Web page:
Just because foreign publishers are bringing us to them, it doesn’t mean they’re tired of traveling. In fact, they’re spending more time at other countries’ regional fairs these days. In Europe, Goteborg, Sweden’s 22 year-old book fair is gaining traction as a pre-Frankfurt Scandinavian rights smorgasbord. More and more German, Dutch, and Baltic publishers who prefer a leisurely look at Scandinavian titles before jumping into the pressure cooker of Frankfurt’s IRC are heading north. For Swedish agent Bengt Nordin, taking care of Scandinavian business ahead of time means he can focus on the rest of the world at Frankfurt.
But publishers aren’t the only ones enthused about Goteborg. In recent years, the number of public visitors during the last three days has hovered at maximum capacity for the venue, around 100,000, and Birgitta Jacobsson Ekblom, PR manager, reported they’re even trying to find a balance by “raising the price and trying to arrange activities to steer the streams of visitors from Saturday to Sunday.”
In Egypt, on the other hand, a 25¢ entrance fee keeps the Cairo International Book Fair accessible for the majority. With few bookstores and a rocky distribution infrastructure, the fair is a necessary trip for everyone from families to students to librarians who trawl the twelve halls, stocking up on enough books to last until the next year. With a reported (and most likely inflated) three million visitors, Cairo takes the cake for biggest fair in the world and it’s taking its status seriously too. While still decidedly focused on the public, the fair has been steadily updating its image, streamlining fairgrounds to make it feel less “bazaar” and more professional. A classy booth honoring Naguib Mahfouz and a spacious international hall are two recent improvements.
Cairo may be blossoming, but Abu Dhabi is the Middle Eastern fair to watch according to Mark Linz, Director of The American University in Cairo Press. “This is Frankfurt at its best,” commented Linz. With Frankfurt’s golden touch, the 17 year-old fair trebled in size in 2007, moving to a multibillion-dollar venue and adding eight book prizes valued at $1.9 million, lending a little red carpet glamour to a formerly dusty market.
The other big UAE fair, Sharjah, remains an important cultural and professional event with a not-too-shabby 228,873 visitors in 2005 (most recent available statistics). No word yet on censorship issues–or burka requirements–in 2007.
Thomas Minkus of the FBF thinks, perhaps not unsurprisingly, that Abu Dhabi is really in the best position to become the leading fair in the Middle East. Minkus said, “One of the key aims of repositioning Abu Dhabi was to help the established fair to evolve from a purely bookselling arena to a full-fledged book business forum.”
Even without the help of Frankfurt, many local fair organizers are trying to turn their cultural salons into export sales and rights fairs. Adding a guest country seems to lend some insta-credibility, though in Bolivia last August, the strategy backfired when Venezuela pulled out as guest of honor after just two days, deeming the fair’s focus “too commercial.” Instead, the malcontents set up renegade booths on the streets of La Paz, giving away over 25,000 free Venezuelan books. That strategy backfired too as most copies ended up being resold by book pirates in other parts of the city.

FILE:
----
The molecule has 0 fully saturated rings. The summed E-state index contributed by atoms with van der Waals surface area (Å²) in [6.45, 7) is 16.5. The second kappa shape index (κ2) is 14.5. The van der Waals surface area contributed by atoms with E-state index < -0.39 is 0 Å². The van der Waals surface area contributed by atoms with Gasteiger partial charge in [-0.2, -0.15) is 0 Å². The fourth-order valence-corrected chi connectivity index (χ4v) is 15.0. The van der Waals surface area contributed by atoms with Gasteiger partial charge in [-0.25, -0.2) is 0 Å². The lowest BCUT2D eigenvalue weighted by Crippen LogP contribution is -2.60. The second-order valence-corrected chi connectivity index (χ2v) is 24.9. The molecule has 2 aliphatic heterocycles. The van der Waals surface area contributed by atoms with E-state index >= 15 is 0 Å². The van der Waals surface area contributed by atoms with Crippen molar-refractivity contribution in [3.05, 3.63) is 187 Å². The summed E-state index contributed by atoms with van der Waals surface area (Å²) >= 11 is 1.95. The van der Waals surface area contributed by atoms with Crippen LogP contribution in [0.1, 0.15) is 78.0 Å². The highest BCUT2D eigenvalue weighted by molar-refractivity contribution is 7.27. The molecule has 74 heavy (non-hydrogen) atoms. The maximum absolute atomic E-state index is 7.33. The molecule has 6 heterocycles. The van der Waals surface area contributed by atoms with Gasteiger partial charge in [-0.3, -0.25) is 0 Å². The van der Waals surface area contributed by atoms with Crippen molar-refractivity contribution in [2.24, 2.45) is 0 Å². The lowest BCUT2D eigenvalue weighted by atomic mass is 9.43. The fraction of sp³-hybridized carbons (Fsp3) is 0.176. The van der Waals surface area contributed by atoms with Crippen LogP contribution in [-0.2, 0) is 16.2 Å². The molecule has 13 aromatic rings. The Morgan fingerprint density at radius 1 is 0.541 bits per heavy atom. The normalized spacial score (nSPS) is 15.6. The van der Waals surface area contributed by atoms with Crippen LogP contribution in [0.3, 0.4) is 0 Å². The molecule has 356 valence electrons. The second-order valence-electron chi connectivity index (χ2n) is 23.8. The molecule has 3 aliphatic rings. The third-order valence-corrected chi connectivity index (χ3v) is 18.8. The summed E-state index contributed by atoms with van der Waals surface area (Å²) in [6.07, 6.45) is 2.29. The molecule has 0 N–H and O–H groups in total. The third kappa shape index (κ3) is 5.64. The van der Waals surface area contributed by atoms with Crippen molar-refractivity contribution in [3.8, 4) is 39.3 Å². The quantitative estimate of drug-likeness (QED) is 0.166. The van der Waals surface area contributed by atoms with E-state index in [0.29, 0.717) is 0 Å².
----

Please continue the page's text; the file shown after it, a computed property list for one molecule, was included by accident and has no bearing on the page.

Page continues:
And while on the subject of the new kid on the block, Bloomsbury’s Liz Calder’s Festa Literária Internacional de Parati, founded in 2003 and located in her favorite Brazilian holiday spot, is not to be missed according to Grove Atlantic’s Morgan Entrekin. The festa draws others in the same way as attendance grew 30% between ’06 and ’07.
Back to the Big Ones
Despite the attraction of swimming in the Mediterranean and practicing Portuguese in Brazil, publishers everywhere still agree that Frankfurt, London, and BEA are continously writing their job descriptions, and will be rewriting them for years to come. After the Excel disaster of ’06, London stepped up its game in ’07, causing some to think it’s finally trumped BEA as the leading spring rights fair. “Ten years ago, LBF was take it or leave it, but now it’s necessary,” said Peter McGuigan, co-founder of Foundry Literary and Media. Despite the sticker shock of a trip to London, most U.S. agents and publishers feel compelled to go.
However, a long trip for a short fair makes BEA an expensive, and sometimes redundant, outing for many foreign publishing folk. In fact, larger foreign publishers are looking at BEA as a diplomatic tour reserved for senior executives, dispatching the rank and file to FBF and LBF to broker the bread and butter deals. “We just don’t need three rights fairs. BEA is almost overkill,” said Ira Silverberg of Donadio & Olson.
Through it all, Lance Fensterman, new BEA show director, remains optimistic. As has been customary in the past, the Pacific rim publishers will be well represented next year in L.A. and most of the UK pubs have already re-upped. With European-based, ex-FBF consultant, Rüdiger Wischenbart, BEA is beefing up international PR and expanding its international sales team. Hoping to attract more Asian and Latin American fairgoers, Fensterman said special programming will focus on specific concerns of Asian publishers.
But to ensure success and happiness at any fair, organizers might do well to heed the advice of Vasconcelos of Caderno. “Frankfurt is impossible to miss, but meeting with people there is like speed dating, so fast and impersonal,” he said. “At Turin, the pace is slower, more intimate; there is more quality time to talk to people in a different way, over a beer. There is no pressure to buy anything, no obligation to do anything, but gather ideas coming from everywhere, all around you.”
Which is, after all, what publishing is about.